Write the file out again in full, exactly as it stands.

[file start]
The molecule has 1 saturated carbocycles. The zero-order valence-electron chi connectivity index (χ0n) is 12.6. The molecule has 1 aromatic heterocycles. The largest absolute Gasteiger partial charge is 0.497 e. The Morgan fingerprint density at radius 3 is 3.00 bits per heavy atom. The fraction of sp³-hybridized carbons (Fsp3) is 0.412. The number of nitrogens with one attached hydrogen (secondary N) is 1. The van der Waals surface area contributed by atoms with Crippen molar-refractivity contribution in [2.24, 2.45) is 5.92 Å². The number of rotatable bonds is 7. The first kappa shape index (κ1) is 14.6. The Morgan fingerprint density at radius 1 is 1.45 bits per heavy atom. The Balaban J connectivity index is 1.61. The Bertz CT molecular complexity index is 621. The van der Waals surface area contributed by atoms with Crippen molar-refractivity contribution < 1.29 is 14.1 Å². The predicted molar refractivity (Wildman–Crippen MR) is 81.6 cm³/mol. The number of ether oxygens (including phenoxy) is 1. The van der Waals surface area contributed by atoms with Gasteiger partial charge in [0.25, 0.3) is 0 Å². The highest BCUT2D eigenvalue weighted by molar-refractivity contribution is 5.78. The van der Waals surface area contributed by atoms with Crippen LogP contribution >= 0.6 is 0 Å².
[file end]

The molecule has 1 saturated carbocycles. The zero-order valence-electron chi connectivity index (χ0n) is 12.6. The molecule has 1 aromatic heterocycles. The largest absolute Gasteiger partial charge is 0.497 e. The Morgan fingerprint density at radius 3 is 3.00 bits per heavy atom. The fraction of sp³-hybridized carbons (Fsp3) is 0.412. The number of nitrogens with one attached hydrogen (secondary N) is 1. The van der Waals surface area contributed by atoms with Crippen molar-refractivity contribution in [2.24, 2.45) is 5.92 Å². The number of rotatable bonds is 7. The first kappa shape index (κ1) is 14.6. The Morgan fingerprint density at radius 1 is 1.45 bits per heavy atom. The Balaban J connectivity index is 1.61. The Bertz CT molecular complexity index is 621. The van der Waals surface area contributed by atoms with Crippen molar-refractivity contribution < 1.29 is 14.1 Å². The predicted molar refractivity (Wildman–Crippen MR) is 81.6 cm³/mol. The number of ether oxygens (including phenoxy) is 1. The van der Waals surface area contributed by atoms with Gasteiger partial charge in [0.25, 0.3) is 0 Å². The highest BCUT2D eigenvalue weighted by molar-refractivity contribution is 5.78. The van der Waals surface area contributed by atoms with Crippen LogP contribution >= 0.6 is 0 Å².